November 17, 2010
A ‘monumental opportunity: UW education faculty to lead $40 million Head Start grant
For two UW College of Education researchers, a huge new federal Head Start grant means the creation of a new center and years of hard work ahead — but most of all, it means helping Americas youngest learners prepare for and succeed in school.
The UW will take the lead among seven institutions in a new five-year, $40 million national Head Start grant. The money will be used to create the new National Center on Quality Teaching and Learning, based at the UW. The centers five-year mission, starting January 2011, will be to discover and share best practices in teaching and learning for Head Start teachers and others.
“I think its monumental, and its very exciting, but its also daunting,” said Gail Joseph, assistant professor of educational psychology. She will head the project with Susan Sandall, associate professor of special education.
Sandall said the new center will seek to improve everyday teaching practices in Head Start “so that children when they go to school sustain the gains they made in Head Start programs.”
Head Start is a federal program serving needs of children from 3 to 5 years old, recognizing that the early years are crucial to childrens growth and development. Head Start programs promote school readiness by enhancing childrens social and cognitive development as well as parent and family engagement with literacy and learning.
“The evidence is clear that early learning can make a lifetime of difference,” said Tom Stritikus, dean of the UW College of Education. “The center will allow the college — together with our collaborators across the country — to bring to scale the best practices that we’ve collectively learned through years of research. It’s a big project for us, with a big payoff for the children.”
Sandall and Joseph are both former classroom teachers and teacher trainers with much experience in early childhood education issues. Sandall came to the UW in 1996 and researches instructional practices and communication for young children with disabilities and the implications for education personnel preparation. Joseph joined the UW in 2007, directs the College of Educations program in Early Childhood and Family Studies, and teaches and conducts research on early childhood topics.
The two say that the UW center and its team will ultimately comprise about three people. Their team of collaborators will include experts in early childhood care and education, special education and early intervention. Sandall and Joseph say they also plan to create a “Head Start University” concept to engage leaders in the field and develop research-based college courses for would-be Head Start instructors and staff.
Sandall said the existing system of mentoring has lacked “quality assurance, if you will, about the content thats being delivered. “We know, for example, some things about what works in classrooms with children, but we dont always bring those lessons forward with us.”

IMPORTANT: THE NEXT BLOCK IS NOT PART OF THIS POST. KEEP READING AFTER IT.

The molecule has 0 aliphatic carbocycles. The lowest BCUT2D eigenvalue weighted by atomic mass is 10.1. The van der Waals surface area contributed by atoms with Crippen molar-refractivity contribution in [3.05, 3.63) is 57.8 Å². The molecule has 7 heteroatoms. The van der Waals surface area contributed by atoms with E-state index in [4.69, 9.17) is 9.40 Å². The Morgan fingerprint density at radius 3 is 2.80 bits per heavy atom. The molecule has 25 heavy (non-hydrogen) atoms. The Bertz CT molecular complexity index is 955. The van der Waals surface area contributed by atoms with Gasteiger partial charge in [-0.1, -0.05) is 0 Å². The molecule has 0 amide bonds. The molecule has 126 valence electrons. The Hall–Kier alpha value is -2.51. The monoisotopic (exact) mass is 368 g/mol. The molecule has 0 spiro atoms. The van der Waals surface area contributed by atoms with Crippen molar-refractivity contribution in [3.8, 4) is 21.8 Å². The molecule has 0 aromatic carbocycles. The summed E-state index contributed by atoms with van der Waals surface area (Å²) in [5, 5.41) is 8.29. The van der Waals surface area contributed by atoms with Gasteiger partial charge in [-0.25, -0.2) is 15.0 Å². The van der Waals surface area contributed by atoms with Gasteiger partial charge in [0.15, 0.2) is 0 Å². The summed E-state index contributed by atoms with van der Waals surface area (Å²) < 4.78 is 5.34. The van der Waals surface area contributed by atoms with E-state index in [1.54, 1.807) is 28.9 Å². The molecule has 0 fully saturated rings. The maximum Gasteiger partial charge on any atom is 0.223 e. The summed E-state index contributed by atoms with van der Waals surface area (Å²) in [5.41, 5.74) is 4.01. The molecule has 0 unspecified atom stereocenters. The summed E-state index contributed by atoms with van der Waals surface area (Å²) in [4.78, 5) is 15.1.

Curriculum decisions are important, Sandall said, but how teachers work with that curriculum is also crucial. “What is it a teacher needs to be doing? She needs to be talking with the children using rich vocabulary, she needs to have an organized learning environment, with materials and activities that challenge childrens thinking.”
She added, “Thats where we would hope to have a real impact — on the system that supports the teacher in the classroom.”
Joining the UW in the effort will be the University of Virginia, Vanderbilt University, Iowa State University, University of Southern Florida, University of Wisconsin-Milwaukee and the University of Illinois at Urbana Champaign.
The UW has long practical experience in early childhood education with the Haring Center, begun in 1965, and its affiliated school, the Experimental Education Unit, which serves children with and without disabilities from birth through kindergarten.
Researchers at the new center will:
- Gather, review and catalog research-based practices in early childhood assessment, curriculum and instruction.
- Put practices that have been proven effective into daily use through professional development of Head Start staff and establish a system to sustain the use of these practices.
- Gather and review data to measure improved quality and student learning in Head Start classrooms.
- Build connections among parents, teachers, pre-K staff and kindergarten staff to help Head Start students make a smooth transition to elementary school.
The National Center on Quality Teaching and Learning is one of four new centers created by the Office of Head Start in September. Others are the National Center on Parent, Family, and Community Engagement, the National Center on Cultural and Linguistic Responsiveness and the National Center on Program Management and Fiscal Operations.
The centers are part of Head Starts redesigned Training and Technical Assistance system, which aims to provide its teachers and program staff with the knowledge and skill to use evidence-based practices through a system of training and technical assistance providers, early childhood specialists and consultants.
Though their work is just beginning, Sandall and Joseph recognize that this grant and the center it funds can improve classroom success for Americas youngest learners.
“This has all the resources to put teachers into every classroom who create an excitement about early learning — who take advantage of the childrens enthusiasm, who create environments where children are excited about new ideas and talk about them in different ways,” said Joseph.
“And theres no reason why every child cant have that opportunity.”